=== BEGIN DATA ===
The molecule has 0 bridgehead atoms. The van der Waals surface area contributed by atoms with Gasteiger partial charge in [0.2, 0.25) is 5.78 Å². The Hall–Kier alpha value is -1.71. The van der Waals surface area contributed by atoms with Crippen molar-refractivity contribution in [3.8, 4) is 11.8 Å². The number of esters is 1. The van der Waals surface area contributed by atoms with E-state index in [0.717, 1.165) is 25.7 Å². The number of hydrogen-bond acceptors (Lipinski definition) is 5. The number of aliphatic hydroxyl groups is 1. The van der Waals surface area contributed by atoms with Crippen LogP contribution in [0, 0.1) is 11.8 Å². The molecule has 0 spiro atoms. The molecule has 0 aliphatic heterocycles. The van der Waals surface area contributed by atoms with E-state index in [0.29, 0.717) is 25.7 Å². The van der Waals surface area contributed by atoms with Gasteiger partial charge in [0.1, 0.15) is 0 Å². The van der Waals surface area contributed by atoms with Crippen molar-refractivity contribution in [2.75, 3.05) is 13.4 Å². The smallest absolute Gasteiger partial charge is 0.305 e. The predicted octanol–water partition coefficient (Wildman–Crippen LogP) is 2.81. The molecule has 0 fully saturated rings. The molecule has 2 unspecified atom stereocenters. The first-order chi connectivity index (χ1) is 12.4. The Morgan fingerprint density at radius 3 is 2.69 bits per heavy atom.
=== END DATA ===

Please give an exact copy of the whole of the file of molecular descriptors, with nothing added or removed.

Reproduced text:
The molecule has 0 bridgehead atoms. The van der Waals surface area contributed by atoms with Gasteiger partial charge in [0.2, 0.25) is 5.78 Å². The Hall–Kier alpha value is -1.71. The van der Waals surface area contributed by atoms with Crippen molar-refractivity contribution in [3.8, 4) is 11.8 Å². The number of esters is 1. The van der Waals surface area contributed by atoms with E-state index in [0.717, 1.165) is 25.7 Å². The number of hydrogen-bond acceptors (Lipinski definition) is 5. The number of aliphatic hydroxyl groups is 1. The van der Waals surface area contributed by atoms with Crippen LogP contribution in [0, 0.1) is 11.8 Å². The molecule has 0 spiro atoms. The molecule has 0 aliphatic heterocycles. The van der Waals surface area contributed by atoms with E-state index in [0.29, 0.717) is 25.7 Å². The van der Waals surface area contributed by atoms with Gasteiger partial charge in [0.1, 0.15) is 0 Å². The van der Waals surface area contributed by atoms with Crippen molar-refractivity contribution in [2.75, 3.05) is 13.4 Å². The smallest absolute Gasteiger partial charge is 0.305 e. The predicted octanol–water partition coefficient (Wildman–Crippen LogP) is 2.81. The molecule has 0 fully saturated rings. The molecule has 2 unspecified atom stereocenters. The first-order chi connectivity index (χ1) is 12.4. The Morgan fingerprint density at radius 3 is 2.69 bits per heavy atom.